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Drag Me to Hell

“DRAG ME TO HELL was quite simply the most PERFECT horror film I’ve seen in a long, long while. Raimi stirs a delicious witches brew that blends gore, scares and fun into a perfect blend.”



Read David Harley’s review

**Spoilers follow**

Sam Raimi, where have you been?

It has technically been 16 years since the legendary director has got behind the camera for a horror film. After ARMY OF DARKNESS failed to perform at the box office, the creator of THE EVIL DEAD franchise moved away from horror and into the mainstream fold. Now, after directing three SPIDER-MAN films and becoming one of the biggest names in the industry, Raimi has returned to the genre he started in.

While Raimi returned to horror with Universal Pictures’ DRAG ME TO HELL, I can’t say I was waiting with open arms. I felt wounded and insulted that we still haven’t received our EVIL DEAD 4 and didn’t understand why he’d do DRAG instead of another adventure of Ashley J. Williams. Therefore, my expectations were extremely low and I was convinced I’d be disappointed with his big return to horror. I was wrong.

Last night my curiosity got the best of me as I snuck into a test screening of DRAG ME TO HELL in Burbank, CA. To be clear, what I saw was a very early workprint of the film, which featured a temp score, unfinished effects, and was projected on a Digit Beta (yet to be color corrected). To put it simply, it’s far from completed. Still, even through all of the rough edges, Raimi proved that he is still a master filmmaker.

DRAG ME TO HELL was quite simply the most PERFECT horror film I’ve seen in a long, long while. Raimi stirs a delicious witches brew that blends gore, scares and fun into a perfect blend. The flavor of Raimi’s directing ability is brought out by masterful editing by Bob Murowski (Army of Darkness) as every scare is perfectly timed, every gag is delivered with a punch and all of the payoffs are perfectly executed.

HELL is like a comic book come to life that is full of color characters, crazy imagery and cheap gags that work every single time. Raimi plays around with the audience by using the gross-out factor to the max. For example, in one scene Alison Lohman starts bleeding from her mouth, and when she goes to cover it, blood shoots from her nose all over the place. Another great gag is the gypsy is constantly is losing her dentures and pushing her disgusting old mouth on things (like Alison’s face). Raimi fills the movie with these gross-out moments that keep the momentum burning from start to finish.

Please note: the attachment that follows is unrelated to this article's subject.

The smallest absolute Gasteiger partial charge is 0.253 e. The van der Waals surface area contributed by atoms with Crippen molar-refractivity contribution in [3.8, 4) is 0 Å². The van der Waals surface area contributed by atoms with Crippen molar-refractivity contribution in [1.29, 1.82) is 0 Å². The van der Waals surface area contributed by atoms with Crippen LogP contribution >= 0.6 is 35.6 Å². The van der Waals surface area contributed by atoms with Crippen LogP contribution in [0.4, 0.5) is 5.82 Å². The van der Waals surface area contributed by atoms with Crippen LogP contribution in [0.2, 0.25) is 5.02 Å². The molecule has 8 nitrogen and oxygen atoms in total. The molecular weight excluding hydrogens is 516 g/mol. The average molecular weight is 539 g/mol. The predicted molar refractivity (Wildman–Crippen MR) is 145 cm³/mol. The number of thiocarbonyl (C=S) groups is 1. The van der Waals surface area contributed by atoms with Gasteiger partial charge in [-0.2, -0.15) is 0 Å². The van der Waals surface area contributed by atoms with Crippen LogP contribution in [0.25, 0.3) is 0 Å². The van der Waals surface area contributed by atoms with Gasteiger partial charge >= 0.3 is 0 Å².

And for every bloody, gooey and disgusting scene, Raimi gives us an equally good scare. It has been a long, long time since I’ve experienced an authentic jump in a movie. Typically a director will have a cat jump on screen or have a character slam a door shut – something cheap to get you to jolt. Raimi hits us with a barrage of punches as I jumped ten feet out of my seat on two separate occasions. He proves that he is a master of horror and suspense and I recommend that any horror filmmaker wannabe (pretty much every horror director out there) watch this work to learn how to do it right.

Quite simply put, DRAG ME TO HELL was a blast and moved quickly from start to finish. Whether or not the acting is top notch, or if the story even makes sense is inconsequential so long as I’m gasping, jumping, laughing and cringing every step of the way. From what I saw, DRAG ME TO HELL is well on its way to becoming an immediate classic (considering they don’t f*ck up the finished version). The only question I was left with was, “Why isn’t this EVIL DEAD 4?”


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